PHOENIX – With the health insurance marketplace created by the federal Affordable Care Act set to open in October, advocates are out to make sure that the message reaches Arizonans who are older or Spanish-speaking.
“That’s the population that’s the most vulnerable,” said U.S. Rep. Raul Grijalva, D-Tucson. “It’s an opportunity to get health care not on a hit-and-miss basis, but on a consistent basis.”
Grijalva, who has held several town halls on health care reform, said this kind of outreach is important for groups that are more likely to be uninsured or underinsured and to have difficulty navigating the process.
“It’s not enough to put a radio advertisement in, and doing it over the Web is not going to reach this population,” he said.
AARP Arizona has visited Univision and Telemundo shows and has run radio ads in Nogales, Tucson, Phoenix and Yuma. Volunteers have held Hispanic 50-plus conferences at senior centers and libraries around the state.
“We’re just now gearing up to start the effort,” said David Parra, AARP Arizona director of community outreach.
He said community leaders need to inform those who might use the insurance marketplace because many Arizonans only know the very basics.
“These are totally new concepts, but we can’t expect something this huge to be simple,” Parra said.
Herb Schultz, regional director for the U.S. Department of Health and Human Services, attended one of Grijalva’s town halls and said state organizations, such as local health centers and nonprofits, are “paramount” to informing citizens of the changes.
“We know not everyone has access to the Internet, so there have been significant dollars provided under the act to expand services for community health centers – a prime and very key way in rural areas and for aging Americans and seniors to be able to get their health care,” Schultz said.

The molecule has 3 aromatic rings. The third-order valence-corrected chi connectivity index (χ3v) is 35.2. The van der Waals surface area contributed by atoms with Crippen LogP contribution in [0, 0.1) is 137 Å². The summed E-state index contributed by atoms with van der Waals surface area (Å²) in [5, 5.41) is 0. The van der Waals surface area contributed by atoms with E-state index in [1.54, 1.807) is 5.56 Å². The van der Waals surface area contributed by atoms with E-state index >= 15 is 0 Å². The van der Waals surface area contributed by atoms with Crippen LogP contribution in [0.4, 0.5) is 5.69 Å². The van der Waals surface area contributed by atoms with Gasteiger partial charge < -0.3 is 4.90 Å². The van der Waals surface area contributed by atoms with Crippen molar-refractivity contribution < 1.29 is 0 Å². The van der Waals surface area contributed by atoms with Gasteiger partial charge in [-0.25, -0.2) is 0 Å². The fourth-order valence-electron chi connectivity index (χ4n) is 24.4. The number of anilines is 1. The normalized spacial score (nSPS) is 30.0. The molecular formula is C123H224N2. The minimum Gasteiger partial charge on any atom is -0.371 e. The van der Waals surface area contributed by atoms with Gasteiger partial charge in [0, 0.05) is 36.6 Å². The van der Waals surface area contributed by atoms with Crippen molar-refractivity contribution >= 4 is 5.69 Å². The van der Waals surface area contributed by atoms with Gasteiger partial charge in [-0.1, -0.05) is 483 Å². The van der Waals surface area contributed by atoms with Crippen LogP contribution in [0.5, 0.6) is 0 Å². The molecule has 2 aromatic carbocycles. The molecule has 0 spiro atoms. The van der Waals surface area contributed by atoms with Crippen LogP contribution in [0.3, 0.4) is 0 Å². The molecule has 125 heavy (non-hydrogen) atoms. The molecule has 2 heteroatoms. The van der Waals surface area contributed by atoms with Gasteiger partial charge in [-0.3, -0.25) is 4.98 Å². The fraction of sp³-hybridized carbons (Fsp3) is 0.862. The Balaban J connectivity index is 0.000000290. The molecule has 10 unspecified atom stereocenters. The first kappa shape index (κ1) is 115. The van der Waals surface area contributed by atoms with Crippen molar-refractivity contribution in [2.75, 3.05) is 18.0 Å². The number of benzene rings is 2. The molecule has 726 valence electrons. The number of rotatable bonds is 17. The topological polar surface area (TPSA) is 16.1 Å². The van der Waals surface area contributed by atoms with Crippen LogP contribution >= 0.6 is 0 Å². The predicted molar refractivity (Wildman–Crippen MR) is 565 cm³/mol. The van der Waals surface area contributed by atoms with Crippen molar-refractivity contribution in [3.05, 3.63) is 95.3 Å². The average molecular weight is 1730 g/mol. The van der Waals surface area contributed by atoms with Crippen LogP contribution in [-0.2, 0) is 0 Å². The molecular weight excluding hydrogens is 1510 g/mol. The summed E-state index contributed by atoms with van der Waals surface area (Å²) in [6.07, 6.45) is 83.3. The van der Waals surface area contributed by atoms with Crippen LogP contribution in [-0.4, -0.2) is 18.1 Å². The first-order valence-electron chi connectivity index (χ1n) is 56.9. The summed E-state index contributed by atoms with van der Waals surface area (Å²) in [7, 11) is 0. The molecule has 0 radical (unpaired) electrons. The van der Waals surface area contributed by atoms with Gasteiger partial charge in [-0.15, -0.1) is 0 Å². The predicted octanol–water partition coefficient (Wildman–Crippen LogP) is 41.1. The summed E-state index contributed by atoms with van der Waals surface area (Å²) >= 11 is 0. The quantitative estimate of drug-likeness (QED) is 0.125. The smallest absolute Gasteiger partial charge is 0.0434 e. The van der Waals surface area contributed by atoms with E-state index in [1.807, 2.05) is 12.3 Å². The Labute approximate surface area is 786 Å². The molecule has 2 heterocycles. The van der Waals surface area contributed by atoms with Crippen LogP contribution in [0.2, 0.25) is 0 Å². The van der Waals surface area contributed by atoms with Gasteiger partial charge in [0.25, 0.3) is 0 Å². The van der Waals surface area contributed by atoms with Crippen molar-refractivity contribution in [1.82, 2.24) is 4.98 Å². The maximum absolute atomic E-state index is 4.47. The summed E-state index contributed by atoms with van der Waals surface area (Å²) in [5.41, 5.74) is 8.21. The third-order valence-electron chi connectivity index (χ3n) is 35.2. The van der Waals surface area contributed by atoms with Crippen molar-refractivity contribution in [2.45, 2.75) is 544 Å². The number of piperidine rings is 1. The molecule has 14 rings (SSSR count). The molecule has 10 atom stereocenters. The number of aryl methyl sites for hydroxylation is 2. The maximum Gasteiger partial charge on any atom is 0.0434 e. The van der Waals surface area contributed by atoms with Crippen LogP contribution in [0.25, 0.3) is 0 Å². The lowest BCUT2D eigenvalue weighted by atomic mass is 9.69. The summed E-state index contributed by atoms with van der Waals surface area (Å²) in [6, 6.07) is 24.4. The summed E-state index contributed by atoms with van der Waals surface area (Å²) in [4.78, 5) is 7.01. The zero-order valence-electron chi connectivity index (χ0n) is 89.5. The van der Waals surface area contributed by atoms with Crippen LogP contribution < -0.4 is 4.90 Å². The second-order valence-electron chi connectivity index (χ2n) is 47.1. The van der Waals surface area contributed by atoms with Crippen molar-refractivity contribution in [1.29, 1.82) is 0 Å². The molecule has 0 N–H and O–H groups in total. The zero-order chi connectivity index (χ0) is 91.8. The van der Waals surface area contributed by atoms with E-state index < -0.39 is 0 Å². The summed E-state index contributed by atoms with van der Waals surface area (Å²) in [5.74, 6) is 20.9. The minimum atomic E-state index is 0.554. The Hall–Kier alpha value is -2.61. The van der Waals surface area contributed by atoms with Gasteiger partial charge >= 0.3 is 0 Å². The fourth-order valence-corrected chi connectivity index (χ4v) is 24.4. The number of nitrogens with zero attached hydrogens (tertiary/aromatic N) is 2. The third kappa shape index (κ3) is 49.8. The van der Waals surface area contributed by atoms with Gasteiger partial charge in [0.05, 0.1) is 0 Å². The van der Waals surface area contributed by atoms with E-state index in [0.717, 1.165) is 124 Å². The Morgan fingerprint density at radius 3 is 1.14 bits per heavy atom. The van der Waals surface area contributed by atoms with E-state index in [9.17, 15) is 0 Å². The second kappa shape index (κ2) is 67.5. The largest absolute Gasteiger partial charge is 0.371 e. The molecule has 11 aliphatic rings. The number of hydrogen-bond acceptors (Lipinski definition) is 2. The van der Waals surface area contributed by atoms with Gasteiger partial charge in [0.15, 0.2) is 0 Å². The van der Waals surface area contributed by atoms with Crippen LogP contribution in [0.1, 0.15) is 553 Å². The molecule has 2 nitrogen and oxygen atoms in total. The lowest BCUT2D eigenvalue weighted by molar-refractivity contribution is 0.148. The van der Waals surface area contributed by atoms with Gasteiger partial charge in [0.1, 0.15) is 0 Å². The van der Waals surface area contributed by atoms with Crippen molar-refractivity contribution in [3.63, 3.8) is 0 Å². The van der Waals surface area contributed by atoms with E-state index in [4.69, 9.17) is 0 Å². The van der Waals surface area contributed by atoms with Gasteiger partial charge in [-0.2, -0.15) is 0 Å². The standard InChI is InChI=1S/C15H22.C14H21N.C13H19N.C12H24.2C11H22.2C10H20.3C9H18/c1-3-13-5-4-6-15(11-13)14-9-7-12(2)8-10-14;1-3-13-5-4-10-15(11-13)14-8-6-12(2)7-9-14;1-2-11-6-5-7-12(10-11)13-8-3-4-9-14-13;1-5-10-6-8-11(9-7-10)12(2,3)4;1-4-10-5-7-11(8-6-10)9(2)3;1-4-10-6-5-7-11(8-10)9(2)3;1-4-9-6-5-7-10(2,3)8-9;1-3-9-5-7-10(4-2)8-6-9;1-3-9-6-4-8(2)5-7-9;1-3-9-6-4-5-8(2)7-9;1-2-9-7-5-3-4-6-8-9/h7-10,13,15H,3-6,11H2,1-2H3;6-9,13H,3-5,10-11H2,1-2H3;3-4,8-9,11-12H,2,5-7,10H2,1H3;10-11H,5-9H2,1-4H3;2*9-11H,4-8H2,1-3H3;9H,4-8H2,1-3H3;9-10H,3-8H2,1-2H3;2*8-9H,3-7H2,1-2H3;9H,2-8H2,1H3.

Avein Tafoya, CEO of Adelante Healthcare, a nonprofit with community health centers serving rural areas and the working poor, said the most effective way to make a policy change understood and effective is “for it to become a part of the community’s social fabric.”
“Even for the educated, even for those who are insured and have means, the Affordable Care Act is extremely complicated,” said Tafoya, who joined Grijalva at a town hall. “It’s our duty as a community health center to be a place where we can share what we know, where we can help community members navigate the system and feel better prepared.”
Adriana Perez, a congressional health and aging policy fellow and assistant professor at Arizona State University’s College of Nursing and Health Innovation, said smaller events in “grassroots settings” have appealed more to older or Spanish-speaking people.
“This community is unique because Spanish-speaking residents may feel some hostility or trust issues with federal services,” she said. “Leaders in communities will need to be the resource for residents, and education (on the act) needs to fit within their lifestyles.”
Perez said health centers and organizations are getting down to implementing the act, and nonprofits are now starting to prepare information in multiple languages.
“This is where the rubber meets the road,” she said.
Grijalva said any obstacles that come up in keeping citizens informed of the act need to be handled quickly.
“People do want health care, and when they have the opportunity to make an informed choice they’re going to make it,” he said. “The success will be that we get the uninsured insured.”